WESTMINSTER -- Candace Reynolds has had plenty of problems in her short life, but if Carroll County's homeless shelter for families shuts down, her problems will multiply.
"If they shut this place down, I don't have any place to live," she said yesterday. "I am going to lose a job and place to live. I am going to be out on the street again."
Last October, Reynolds, 24, left her home in Texas and came to Maryland looking for her 5-year-old daughter, who had been taken from her by her former foster mother.
"For three years, I had no idea where she was, but then I found out where she was," Reynolds said. "I hitchhiked 1,600 miles to find her. If I lose the shelter, they are going to take her away from me because they won't let her live on the street with me."
The Human Services Program, the manager of the county's homeless shelter, is facing a dilemma.
The private organization had asked the state for $32,000 to keep the homeless shelter for families operating for another year, but Gov. William Donald Schaefer turned down the grant.
Without the money, HSP said it will be forced to shut down the shelter on June 12, something it doesn't want to do.
"The needs far exceed the resources available to state," said Michael V. Seipp, community assistance director of the state Department of Housing and Community Development. "Carroll County has a record of receiving money in previous years, and the state decided to spend it elsewhere."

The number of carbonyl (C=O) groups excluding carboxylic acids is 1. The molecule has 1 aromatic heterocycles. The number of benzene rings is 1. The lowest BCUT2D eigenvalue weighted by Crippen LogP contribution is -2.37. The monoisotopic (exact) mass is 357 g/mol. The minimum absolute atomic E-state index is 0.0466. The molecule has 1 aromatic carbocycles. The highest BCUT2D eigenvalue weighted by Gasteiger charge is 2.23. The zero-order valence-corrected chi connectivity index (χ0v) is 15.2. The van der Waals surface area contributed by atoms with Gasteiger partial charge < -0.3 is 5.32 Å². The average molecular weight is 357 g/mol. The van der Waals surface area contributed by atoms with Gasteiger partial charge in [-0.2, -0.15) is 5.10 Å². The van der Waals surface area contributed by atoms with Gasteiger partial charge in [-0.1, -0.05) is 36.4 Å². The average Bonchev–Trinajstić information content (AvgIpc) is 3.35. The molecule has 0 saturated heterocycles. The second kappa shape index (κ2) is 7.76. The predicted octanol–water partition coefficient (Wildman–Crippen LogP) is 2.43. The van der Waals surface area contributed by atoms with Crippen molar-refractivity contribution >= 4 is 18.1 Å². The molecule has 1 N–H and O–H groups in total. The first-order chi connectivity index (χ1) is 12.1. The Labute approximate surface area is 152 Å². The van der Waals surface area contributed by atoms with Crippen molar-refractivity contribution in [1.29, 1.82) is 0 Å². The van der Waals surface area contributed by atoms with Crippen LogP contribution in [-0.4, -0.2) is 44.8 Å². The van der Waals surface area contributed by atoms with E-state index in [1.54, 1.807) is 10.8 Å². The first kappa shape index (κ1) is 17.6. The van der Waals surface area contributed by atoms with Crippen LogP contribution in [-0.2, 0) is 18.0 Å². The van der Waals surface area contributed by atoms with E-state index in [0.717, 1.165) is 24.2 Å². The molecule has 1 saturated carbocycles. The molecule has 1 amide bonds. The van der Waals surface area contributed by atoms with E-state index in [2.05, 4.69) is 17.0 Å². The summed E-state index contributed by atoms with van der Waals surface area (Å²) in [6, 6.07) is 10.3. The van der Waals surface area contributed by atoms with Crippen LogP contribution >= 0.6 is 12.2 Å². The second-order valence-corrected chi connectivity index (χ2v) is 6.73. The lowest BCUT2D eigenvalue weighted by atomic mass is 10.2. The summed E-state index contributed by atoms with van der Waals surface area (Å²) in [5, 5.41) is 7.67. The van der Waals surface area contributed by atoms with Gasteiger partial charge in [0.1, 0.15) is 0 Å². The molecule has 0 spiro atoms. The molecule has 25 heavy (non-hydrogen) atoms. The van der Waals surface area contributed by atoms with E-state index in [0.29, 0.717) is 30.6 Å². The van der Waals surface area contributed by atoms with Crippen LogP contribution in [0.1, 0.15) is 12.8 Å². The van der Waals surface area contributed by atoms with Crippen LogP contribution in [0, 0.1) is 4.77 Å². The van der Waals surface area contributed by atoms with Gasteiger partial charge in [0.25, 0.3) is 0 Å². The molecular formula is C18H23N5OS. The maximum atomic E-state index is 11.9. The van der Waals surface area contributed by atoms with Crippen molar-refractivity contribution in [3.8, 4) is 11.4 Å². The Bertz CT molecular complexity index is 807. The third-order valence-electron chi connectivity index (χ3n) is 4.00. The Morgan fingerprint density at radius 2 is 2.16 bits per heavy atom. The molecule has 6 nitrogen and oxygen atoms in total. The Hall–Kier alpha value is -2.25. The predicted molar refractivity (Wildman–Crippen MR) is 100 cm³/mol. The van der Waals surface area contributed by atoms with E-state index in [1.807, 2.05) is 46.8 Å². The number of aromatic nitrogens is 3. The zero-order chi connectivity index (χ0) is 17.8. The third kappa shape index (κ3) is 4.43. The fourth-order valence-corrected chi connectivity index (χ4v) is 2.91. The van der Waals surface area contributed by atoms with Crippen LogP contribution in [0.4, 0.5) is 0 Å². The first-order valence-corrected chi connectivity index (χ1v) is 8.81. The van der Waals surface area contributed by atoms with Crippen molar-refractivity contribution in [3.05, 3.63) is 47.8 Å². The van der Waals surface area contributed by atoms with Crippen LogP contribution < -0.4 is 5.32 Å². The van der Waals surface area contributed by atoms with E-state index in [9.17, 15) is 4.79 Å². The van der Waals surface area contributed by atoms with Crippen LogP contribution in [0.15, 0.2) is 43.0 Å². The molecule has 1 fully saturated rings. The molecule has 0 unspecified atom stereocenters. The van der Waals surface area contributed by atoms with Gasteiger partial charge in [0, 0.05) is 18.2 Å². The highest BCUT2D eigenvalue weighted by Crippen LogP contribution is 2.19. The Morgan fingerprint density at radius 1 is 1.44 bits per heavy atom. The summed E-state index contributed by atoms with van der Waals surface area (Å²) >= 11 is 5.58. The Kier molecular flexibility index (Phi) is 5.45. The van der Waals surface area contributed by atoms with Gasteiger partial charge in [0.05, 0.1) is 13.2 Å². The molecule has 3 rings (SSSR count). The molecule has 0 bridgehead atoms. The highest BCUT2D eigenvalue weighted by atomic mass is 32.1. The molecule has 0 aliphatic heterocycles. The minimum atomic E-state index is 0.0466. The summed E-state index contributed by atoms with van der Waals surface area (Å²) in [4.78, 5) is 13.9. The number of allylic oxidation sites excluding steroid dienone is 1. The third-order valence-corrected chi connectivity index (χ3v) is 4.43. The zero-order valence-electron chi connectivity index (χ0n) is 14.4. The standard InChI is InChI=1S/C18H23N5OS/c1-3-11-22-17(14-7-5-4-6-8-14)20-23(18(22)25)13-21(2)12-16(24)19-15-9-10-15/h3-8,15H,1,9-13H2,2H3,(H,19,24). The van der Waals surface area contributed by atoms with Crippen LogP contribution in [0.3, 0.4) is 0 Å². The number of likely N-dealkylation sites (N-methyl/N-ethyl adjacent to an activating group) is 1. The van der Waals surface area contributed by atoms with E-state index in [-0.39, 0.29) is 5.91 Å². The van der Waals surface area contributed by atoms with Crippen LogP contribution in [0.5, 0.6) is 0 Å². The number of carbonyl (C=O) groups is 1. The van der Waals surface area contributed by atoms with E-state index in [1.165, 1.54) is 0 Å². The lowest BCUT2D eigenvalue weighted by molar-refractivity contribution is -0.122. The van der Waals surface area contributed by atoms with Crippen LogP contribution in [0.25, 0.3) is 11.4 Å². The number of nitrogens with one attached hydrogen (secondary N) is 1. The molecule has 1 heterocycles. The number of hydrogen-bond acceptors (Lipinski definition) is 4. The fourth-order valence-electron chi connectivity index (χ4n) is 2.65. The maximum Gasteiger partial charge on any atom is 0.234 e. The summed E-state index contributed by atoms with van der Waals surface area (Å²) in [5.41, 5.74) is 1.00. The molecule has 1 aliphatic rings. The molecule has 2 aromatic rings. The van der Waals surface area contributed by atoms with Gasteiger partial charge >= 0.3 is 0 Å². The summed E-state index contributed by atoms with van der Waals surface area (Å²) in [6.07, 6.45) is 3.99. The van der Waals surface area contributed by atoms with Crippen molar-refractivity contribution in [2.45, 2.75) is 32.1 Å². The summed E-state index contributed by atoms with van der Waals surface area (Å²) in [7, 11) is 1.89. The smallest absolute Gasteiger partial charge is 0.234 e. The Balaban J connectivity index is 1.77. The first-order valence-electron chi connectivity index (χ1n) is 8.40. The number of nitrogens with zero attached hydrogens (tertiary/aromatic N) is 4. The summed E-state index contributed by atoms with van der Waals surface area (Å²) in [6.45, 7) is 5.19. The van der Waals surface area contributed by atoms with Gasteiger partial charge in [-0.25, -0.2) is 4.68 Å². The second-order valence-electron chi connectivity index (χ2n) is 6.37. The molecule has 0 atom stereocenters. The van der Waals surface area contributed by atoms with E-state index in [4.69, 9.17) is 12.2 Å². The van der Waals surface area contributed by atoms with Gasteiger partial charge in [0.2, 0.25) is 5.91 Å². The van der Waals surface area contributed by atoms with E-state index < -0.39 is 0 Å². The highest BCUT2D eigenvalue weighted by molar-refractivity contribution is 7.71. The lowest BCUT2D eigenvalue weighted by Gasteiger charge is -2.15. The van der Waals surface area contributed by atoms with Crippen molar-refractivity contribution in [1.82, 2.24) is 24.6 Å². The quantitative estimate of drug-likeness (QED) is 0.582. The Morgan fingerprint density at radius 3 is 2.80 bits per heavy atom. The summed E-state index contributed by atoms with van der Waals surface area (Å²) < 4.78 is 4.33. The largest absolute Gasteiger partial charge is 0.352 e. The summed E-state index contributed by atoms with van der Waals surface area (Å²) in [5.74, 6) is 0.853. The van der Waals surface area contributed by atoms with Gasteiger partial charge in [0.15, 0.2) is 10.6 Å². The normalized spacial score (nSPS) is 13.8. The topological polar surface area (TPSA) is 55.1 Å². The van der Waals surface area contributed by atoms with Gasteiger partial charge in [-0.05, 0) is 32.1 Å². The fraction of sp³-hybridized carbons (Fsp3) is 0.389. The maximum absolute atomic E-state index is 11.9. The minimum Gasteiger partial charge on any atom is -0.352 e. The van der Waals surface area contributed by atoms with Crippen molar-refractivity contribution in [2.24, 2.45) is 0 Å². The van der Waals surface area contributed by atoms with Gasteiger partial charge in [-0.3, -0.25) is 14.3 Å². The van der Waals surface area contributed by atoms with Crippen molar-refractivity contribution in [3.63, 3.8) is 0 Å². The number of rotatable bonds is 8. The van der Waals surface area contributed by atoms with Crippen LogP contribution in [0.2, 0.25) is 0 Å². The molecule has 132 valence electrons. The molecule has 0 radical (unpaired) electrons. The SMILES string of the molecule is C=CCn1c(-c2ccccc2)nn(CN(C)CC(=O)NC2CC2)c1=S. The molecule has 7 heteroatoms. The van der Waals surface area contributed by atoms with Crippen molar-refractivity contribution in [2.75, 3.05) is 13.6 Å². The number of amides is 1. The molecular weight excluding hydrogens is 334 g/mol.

He said there was only $230,000 to be distributed statewide, and the selection process was "painful," considering the needs throughout the state.
"There were other counties whose needs were greater,"Seipp said.
HSP said its proposal was highly ranked, and officials there believe they can persuade state or county officials to find the $32,000 they need to keep the facility open.
"We want to do everything we can possibly do to maintain that facility," said Sylvia Canon, HSP's director. "We have worked long and hard to get it where it is. It would be tragic to have to shut it down now."
She said the organization could move money out of some of its other programs and into the shelter, but there isn't enough to keep the shelter operating for the rest of the year.
Two weeks ago, HSP stopped sending families to the shelter because officials were uncertain that it would be open beyond June 12.
However, last week, Kathryn Bitzer, HSP's shelter coordinator, began sending families to the shelter again because "they don't have anywhere to go."
She said the families are aware that they may be back on the street if the shelter closes.
Uncertainty about the shelter's future makes Candace Reynolds very uncomfortable.
Since November, she said, she has been acting as the resident manager for the family shelter in exchange for staying there.
"I make sure the place is kept clean, help the other families follow the rules, and I keep up the referral book," Reynolds said.
She said she has been unable to find a job because she doesn't have a car.
"If I am out on the street, then my daughter will be up for grabs," Reynolds said.